Deadline:

July 1, 2010

Required Material:

Applicants are judged based on the concept/idea, effectiveness, and creativity of their video entries. Entries must be original videos of 25 to 55 seconds in length on one or more issues or topics related to auto safety and improving auto safety for drivers ages 16 through 21. Applicants must also complete an official entry form on Bridgestone’s Safety Scholars website.

Further details about the application process can be found by conducting a free college scholarship search on Scholarships.com. Once the search is completed, students eligible for this scholarship award will find it in their search results.

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Want a Scholarship? Follow the Rules!

June 11, 2010

by Scholarships.com Staff

It can’t be a good feeling to know that you could have been a contender for a generous scholarship but for the one piece of the application you failed to send to the award provider. Or that you were this close to winning an award to help pay for college but missed the deadline on providing supplementary materials. We can’t stress enough how important it is to follow the rules on each scholarship you apply for exactly, because one small misstep will not only send you to the bottom of the pile, it will most certainly take you out of the running for an award.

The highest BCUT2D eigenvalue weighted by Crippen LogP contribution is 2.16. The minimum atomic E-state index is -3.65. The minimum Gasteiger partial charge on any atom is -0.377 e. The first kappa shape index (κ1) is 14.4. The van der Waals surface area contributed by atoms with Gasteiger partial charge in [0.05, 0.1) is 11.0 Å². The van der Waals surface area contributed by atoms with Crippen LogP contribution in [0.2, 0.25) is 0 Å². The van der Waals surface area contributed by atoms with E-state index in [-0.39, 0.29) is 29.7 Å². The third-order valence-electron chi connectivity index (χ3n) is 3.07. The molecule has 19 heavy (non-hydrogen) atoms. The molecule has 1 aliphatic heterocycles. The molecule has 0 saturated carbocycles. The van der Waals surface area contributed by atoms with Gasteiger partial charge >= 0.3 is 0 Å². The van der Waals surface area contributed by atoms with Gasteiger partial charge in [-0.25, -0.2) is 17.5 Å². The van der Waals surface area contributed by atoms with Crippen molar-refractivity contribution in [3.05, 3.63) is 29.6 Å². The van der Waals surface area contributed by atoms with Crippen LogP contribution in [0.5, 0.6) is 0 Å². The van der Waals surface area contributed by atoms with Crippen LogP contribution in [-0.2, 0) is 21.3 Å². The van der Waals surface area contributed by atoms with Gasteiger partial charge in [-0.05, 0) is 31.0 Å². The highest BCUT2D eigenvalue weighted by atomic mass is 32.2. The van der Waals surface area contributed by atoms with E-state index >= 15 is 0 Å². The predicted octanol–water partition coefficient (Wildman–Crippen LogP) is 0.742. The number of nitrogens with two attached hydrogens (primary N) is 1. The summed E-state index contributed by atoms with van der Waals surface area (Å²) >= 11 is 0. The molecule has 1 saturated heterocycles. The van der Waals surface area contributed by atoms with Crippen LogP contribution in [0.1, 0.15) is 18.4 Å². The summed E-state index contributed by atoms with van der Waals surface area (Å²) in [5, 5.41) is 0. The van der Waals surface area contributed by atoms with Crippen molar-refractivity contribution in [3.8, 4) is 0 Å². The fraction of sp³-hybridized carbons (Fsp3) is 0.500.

Thanks to free scholarship searches like ours, it’s easier than ever before to find scholarships. The harder part is obviously applying, but don’t assume you’re eligible for an award after a casual glance over the requirements. Take a close look at what each scholarship requires of you, and, if available, the official rules of each award, to make sure you meet all of the criteria. If you need to request an application through the mail, write a formal letter that you’ve proofread for any errors. Once you’re ready to submit your scholarship application, take a look at everything again, or have a fresh pair of eyes look over your materials. Most scholarships have quite a few applicants vying for that same award you’re applying for, so don’t give the scholarship provider a reason to deny you your chance.

Your work’s not quite over once you’ve submitted your application, even if you’ve followed the guidelines of that award to the letter. Your work may not even be over after you’re told you’ve won a particular scholarship. Take our own Area of Study Scholarships as an example. If you’re chosen as a winner of one of the 13 scholarships, based on the field of study you provide when you fill out a Scholarships.com profile, you’re expected to follow through on a few steps to help us determine whether you’re truly eligible to receive the award. Follow the rules we provide and respond by the deadline we give you, and we’ll send you a check for $1,000 to help cover your college costs. If you fail to reply, we’ll pick another lucky winner in your place. If you reply after we’ve already chosen another winner, you’re out of luck.

It sounds simple, but there have been instances where scholarship winners forfeit their prizes because they fail to follow-up after an award is announced or miss important deadlines. Scholarship providers are in the business of helping you with your college costs, and the best thanks you could give is following directions and being timely with your responses. Good luck out there!